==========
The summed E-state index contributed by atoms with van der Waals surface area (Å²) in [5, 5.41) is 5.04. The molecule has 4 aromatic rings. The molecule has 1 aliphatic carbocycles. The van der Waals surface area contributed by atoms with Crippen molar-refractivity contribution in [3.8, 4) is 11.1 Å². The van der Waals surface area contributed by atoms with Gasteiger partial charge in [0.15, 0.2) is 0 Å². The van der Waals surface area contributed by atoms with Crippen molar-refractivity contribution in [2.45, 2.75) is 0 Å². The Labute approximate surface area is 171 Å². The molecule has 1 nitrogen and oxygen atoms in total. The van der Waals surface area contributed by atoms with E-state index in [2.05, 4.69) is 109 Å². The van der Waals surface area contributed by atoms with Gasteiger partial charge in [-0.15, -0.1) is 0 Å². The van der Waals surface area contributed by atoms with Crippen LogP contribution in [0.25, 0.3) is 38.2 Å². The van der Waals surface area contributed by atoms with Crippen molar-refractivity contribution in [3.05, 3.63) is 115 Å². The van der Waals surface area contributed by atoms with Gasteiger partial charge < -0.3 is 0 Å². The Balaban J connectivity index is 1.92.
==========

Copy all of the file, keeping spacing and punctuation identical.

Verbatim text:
The summed E-state index contributed by atoms with van der Waals surface area (Å²) in [5, 5.41) is 5.04. The molecule has 4 aromatic rings. The molecule has 1 aliphatic carbocycles. The van der Waals surface area contributed by atoms with Crippen molar-refractivity contribution in [3.8, 4) is 11.1 Å². The van der Waals surface area contributed by atoms with Gasteiger partial charge in [0.15, 0.2) is 0 Å². The van der Waals surface area contributed by atoms with Crippen molar-refractivity contribution in [2.45, 2.75) is 0 Å². The Labute approximate surface area is 171 Å². The molecule has 1 nitrogen and oxygen atoms in total. The van der Waals surface area contributed by atoms with E-state index in [2.05, 4.69) is 109 Å². The van der Waals surface area contributed by atoms with Gasteiger partial charge in [-0.15, -0.1) is 0 Å². The van der Waals surface area contributed by atoms with Crippen LogP contribution in [0.25, 0.3) is 38.2 Å². The van der Waals surface area contributed by atoms with Crippen molar-refractivity contribution in [3.05, 3.63) is 115 Å². The van der Waals surface area contributed by atoms with Gasteiger partial charge < -0.3 is 0 Å². The Balaban J connectivity index is 1.92.